The final step to getting surgery after insurance approval and scheduling a date was completing the required 2 hour pre-op diet and lifestyle class and the 2 week low-calorie diet. The class was scheduled for almost 3 weeks before surgery in order to give enough time to do shopping before the low-cal diet, as well as to procure groceries for the first couple weeks after surgery.
I arrived at the surgeon's offices at Perelman around 8 AM. The class wasn't until 9, but Marissa (Dr. Murayama's amazing admin) had managed to schedule my pre-admissions testing and screenings bookended on either side of the class. The office visit was quick and painless - a review of my medical history and medications to make sure nothing had been overlooked, vital signs taken, and then a visit with Dr. M to go over the consent forms. I was surprised that I didn't have any final questions for him before the day of surgery. It was comforting, though, to realize that I didn't have any doubts or hesitations that required a reassuring reply.
Back to the waiting area until just before the start of class, then a group of about 12 pre-op patients were led to a conference room. "Oh joy," I thought, "a Powerpoint presentation". Usually this spells disaster. However, I was pleasantly surprised to find that this slideshow (presumably through many years of feedback and editing), was well-constructed, informative, and did not require an abundance of reading exactly what was on the slide, word for word. The 5 stages of post-op diets were reviewed (clear liquids, full liquids, pureed, soft foods, whole foods), and helpful tips regarding protein supplements and stage-appropriate choices for the time right after the hospital stay were relayed. The vitamin regimen was also reviewed again, with special attention to dosage and frequency. Both these were mostly another look at what had been discussed at the MWM sessions and was written in the surgery binder, but it was helpful to have another chance to go over the "rules" to make sure everything was absolutely clear and that I had no questions or clarifications. The final topic was the 1000 calorie pre-op diet. The whole point of this is to help you drop a few pounds fast, which not only makes a bit of room in the abdominal cavity, but also shrinks the liver. This is important because, during laparoscopic RNY, the liver must be retracted to provide full access. If it's too large or rigid, chances are you will end up with an open procedure instead, which means more pain, more recovery time, and more chance of complications. That was motivation enough for me to stay the course.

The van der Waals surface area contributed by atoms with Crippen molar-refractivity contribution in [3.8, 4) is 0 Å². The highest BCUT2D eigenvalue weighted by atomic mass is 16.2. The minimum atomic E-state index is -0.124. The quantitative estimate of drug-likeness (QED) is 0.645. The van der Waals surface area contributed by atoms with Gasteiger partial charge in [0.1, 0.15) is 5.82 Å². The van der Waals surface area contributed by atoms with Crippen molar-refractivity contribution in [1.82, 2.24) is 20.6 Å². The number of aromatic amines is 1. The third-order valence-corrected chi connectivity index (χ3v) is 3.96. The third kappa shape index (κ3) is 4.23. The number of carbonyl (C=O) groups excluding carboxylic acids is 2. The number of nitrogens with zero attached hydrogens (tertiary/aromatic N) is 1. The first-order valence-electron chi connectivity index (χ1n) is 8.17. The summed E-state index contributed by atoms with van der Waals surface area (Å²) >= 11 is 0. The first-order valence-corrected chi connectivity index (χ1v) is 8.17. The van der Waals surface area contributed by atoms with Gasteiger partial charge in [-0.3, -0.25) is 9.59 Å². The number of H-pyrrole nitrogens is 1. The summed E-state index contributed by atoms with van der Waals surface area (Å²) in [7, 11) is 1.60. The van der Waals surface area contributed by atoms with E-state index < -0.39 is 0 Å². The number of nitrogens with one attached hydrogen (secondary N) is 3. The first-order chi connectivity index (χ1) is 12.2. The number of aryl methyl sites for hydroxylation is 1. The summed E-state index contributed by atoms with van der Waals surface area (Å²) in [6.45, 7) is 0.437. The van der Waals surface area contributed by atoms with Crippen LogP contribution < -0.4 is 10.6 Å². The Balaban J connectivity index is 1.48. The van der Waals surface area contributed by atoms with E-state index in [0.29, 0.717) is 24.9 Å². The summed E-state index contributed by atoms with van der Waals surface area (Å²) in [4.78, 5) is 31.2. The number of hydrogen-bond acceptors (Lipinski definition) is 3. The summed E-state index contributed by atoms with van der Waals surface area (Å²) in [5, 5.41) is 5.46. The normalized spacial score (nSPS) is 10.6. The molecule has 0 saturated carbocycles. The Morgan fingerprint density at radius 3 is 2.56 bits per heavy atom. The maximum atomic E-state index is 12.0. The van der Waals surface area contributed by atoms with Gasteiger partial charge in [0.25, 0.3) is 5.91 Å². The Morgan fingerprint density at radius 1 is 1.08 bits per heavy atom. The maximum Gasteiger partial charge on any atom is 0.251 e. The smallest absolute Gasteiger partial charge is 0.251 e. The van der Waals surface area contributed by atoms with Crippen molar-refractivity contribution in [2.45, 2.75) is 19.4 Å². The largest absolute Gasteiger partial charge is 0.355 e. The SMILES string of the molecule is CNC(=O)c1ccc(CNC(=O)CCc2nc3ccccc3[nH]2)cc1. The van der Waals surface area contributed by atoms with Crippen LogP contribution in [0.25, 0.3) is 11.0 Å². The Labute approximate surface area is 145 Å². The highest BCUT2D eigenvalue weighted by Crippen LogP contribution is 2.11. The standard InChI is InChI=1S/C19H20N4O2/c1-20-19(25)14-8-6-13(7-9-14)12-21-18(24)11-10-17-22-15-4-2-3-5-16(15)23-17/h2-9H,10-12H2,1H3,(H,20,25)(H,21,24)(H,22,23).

Near the end of the 2 hours, the head of bariatric nursing for HUP came in to discuss the hospital stay and give us a sense of what to expect. She discussed that when we arrived and were checked in for surgery, we would change into 2 gowns (1 to the front and 1 to the back, very sexy), have a pregnancy test (females only - discrimination, I say), go over more paperwork, and get an IV started. We were told to expect to wake up after surgery with 2 IVs (an extra in case the main one failed), a foley catheter, an NG tube (goes through the nose into the stomach), a JP drain (tube with a ball at the end that sticks out of you to allow fluids to drain from the abdomen), and a pain pump (morphine, hooray!). She also mentioned that we would likely have a dry, scratchy throat since we would be on a breathing tube during surgery. The catch? No liquids on the day of surgery. Nothing to soothe that throat...not until day 2, after getting cleared from a barium swallow study. I thought about the Hippocratic Oath..."First, do no harm". Yeah right.
I started the 1000 calorie diet the following Thursday. Breakfast was Carnation Good Start with 1 cup of milk (high in protein), lunch and dinner were Lean Cuisine or Smart Ones prepared meals, and a mid-morning and afternoon snack was either a 6 oz Chobani yogurt or a low fat cheese stick. The first couple days were a bit disappointing as I watched delicious items delivered at lunch time, my stomach grumbling as if to say, "go on, there's still 2 whole weeks to worry about this!" But I was steadfast. That Sunday and Monday I hit the wall of grumpiness that I had been anticipating. My body had gotten tired of the calorie deficit and, instead of just grumbling, was ready to throttle anyone who looked at me sideways. The fear of that potential large midline incision kept me in check. I was careful to plan my meals and snacks for the day ahead of time and, upon realizing that I had a little wiggle room, added a daily treat such as a low-cal sugar-free pudding cup. It helped a lot.
The biggest reward was being able to arrive at the hospital on the day of surgery, 13 pounds lighter than at pre-admissions testing only 3 weeks prior, and to be able to truthfully say that I had met my protein and liquid goals each day, and stayed within the required calorie limits. Sticking to the plan helped me prepare for surgery not only physically, but mentally, and pushed me further down the path towards success.